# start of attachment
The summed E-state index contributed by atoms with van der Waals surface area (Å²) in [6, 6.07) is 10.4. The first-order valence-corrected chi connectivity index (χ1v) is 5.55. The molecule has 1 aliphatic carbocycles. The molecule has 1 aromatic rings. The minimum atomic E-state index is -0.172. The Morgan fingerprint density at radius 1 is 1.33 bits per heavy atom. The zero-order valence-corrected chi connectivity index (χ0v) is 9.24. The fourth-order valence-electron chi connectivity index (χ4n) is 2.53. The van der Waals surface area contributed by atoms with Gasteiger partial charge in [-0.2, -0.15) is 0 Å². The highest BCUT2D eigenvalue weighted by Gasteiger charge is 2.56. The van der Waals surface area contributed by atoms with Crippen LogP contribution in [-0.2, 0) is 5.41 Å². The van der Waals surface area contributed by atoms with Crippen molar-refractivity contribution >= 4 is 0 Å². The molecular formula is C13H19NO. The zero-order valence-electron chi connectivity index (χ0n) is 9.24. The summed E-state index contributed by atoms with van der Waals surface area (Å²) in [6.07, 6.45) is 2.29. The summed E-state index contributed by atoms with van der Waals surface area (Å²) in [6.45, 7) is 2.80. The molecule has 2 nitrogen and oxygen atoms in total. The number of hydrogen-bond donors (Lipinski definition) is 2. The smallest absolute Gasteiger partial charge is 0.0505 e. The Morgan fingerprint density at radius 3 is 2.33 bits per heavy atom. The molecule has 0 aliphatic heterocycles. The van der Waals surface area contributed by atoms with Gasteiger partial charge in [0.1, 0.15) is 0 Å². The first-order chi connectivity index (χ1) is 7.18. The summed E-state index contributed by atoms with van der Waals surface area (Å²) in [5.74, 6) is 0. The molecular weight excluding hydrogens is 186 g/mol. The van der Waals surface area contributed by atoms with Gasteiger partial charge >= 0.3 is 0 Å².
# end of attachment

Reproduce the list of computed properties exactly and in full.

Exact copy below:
The summed E-state index contributed by atoms with van der Waals surface area (Å²) in [6, 6.07) is 10.4. The first-order valence-corrected chi connectivity index (χ1v) is 5.55. The molecule has 1 aliphatic carbocycles. The molecule has 1 aromatic rings. The minimum atomic E-state index is -0.172. The Morgan fingerprint density at radius 1 is 1.33 bits per heavy atom. The zero-order valence-corrected chi connectivity index (χ0v) is 9.24. The fourth-order valence-electron chi connectivity index (χ4n) is 2.53. The van der Waals surface area contributed by atoms with Gasteiger partial charge in [-0.2, -0.15) is 0 Å². The highest BCUT2D eigenvalue weighted by Gasteiger charge is 2.56. The van der Waals surface area contributed by atoms with Crippen LogP contribution in [-0.2, 0) is 5.41 Å². The van der Waals surface area contributed by atoms with Crippen molar-refractivity contribution >= 4 is 0 Å². The molecular formula is C13H19NO. The zero-order valence-electron chi connectivity index (χ0n) is 9.24. The summed E-state index contributed by atoms with van der Waals surface area (Å²) in [6.07, 6.45) is 2.29. The summed E-state index contributed by atoms with van der Waals surface area (Å²) in [6.45, 7) is 2.80. The molecule has 2 nitrogen and oxygen atoms in total. The number of hydrogen-bond donors (Lipinski definition) is 2. The smallest absolute Gasteiger partial charge is 0.0505 e. The Morgan fingerprint density at radius 3 is 2.33 bits per heavy atom. The molecule has 0 aliphatic heterocycles. The van der Waals surface area contributed by atoms with Gasteiger partial charge in [0.1, 0.15) is 0 Å². The first-order chi connectivity index (χ1) is 7.18. The summed E-state index contributed by atoms with van der Waals surface area (Å²) in [5.74, 6) is 0. The molecular weight excluding hydrogens is 186 g/mol. The van der Waals surface area contributed by atoms with Gasteiger partial charge >= 0.3 is 0 Å².